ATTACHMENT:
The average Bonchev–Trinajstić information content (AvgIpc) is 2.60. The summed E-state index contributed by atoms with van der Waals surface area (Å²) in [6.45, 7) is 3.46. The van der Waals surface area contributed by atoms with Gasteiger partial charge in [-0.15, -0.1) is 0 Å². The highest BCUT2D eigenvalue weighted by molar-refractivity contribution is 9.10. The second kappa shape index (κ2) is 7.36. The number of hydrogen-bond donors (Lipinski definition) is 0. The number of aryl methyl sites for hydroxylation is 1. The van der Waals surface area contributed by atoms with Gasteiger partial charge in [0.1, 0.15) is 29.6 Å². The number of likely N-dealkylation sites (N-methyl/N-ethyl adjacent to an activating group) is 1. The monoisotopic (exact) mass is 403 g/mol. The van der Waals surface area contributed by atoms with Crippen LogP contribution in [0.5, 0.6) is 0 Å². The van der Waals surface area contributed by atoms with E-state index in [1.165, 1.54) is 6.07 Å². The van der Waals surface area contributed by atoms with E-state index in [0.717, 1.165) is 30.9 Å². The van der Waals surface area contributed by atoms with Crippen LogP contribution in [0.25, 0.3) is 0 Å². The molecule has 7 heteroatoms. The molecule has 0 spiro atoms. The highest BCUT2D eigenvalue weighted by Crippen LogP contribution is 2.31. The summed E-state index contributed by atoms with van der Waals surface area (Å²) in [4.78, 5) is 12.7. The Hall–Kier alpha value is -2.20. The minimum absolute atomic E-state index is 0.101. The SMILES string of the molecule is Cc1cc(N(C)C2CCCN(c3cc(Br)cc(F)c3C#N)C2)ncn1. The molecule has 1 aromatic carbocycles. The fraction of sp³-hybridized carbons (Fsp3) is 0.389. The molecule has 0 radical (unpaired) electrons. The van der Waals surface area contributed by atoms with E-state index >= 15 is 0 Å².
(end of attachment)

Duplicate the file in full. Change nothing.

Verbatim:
The average Bonchev–Trinajstić information content (AvgIpc) is 2.60. The summed E-state index contributed by atoms with van der Waals surface area (Å²) in [6.45, 7) is 3.46. The van der Waals surface area contributed by atoms with Gasteiger partial charge in [-0.15, -0.1) is 0 Å². The highest BCUT2D eigenvalue weighted by molar-refractivity contribution is 9.10. The second kappa shape index (κ2) is 7.36. The number of hydrogen-bond donors (Lipinski definition) is 0. The number of aryl methyl sites for hydroxylation is 1. The van der Waals surface area contributed by atoms with Gasteiger partial charge in [0.1, 0.15) is 29.6 Å². The number of likely N-dealkylation sites (N-methyl/N-ethyl adjacent to an activating group) is 1. The monoisotopic (exact) mass is 403 g/mol. The van der Waals surface area contributed by atoms with Crippen LogP contribution in [0.5, 0.6) is 0 Å². The van der Waals surface area contributed by atoms with E-state index in [1.165, 1.54) is 6.07 Å². The van der Waals surface area contributed by atoms with E-state index in [0.717, 1.165) is 30.9 Å². The van der Waals surface area contributed by atoms with Crippen LogP contribution in [0.25, 0.3) is 0 Å². The molecule has 7 heteroatoms. The molecule has 0 spiro atoms. The highest BCUT2D eigenvalue weighted by Crippen LogP contribution is 2.31. The summed E-state index contributed by atoms with van der Waals surface area (Å²) in [4.78, 5) is 12.7. The Hall–Kier alpha value is -2.20. The minimum absolute atomic E-state index is 0.101. The SMILES string of the molecule is Cc1cc(N(C)C2CCCN(c3cc(Br)cc(F)c3C#N)C2)ncn1. The molecule has 1 aromatic carbocycles. The fraction of sp³-hybridized carbons (Fsp3) is 0.389. The molecule has 0 radical (unpaired) electrons. The van der Waals surface area contributed by atoms with E-state index >= 15 is 0 Å².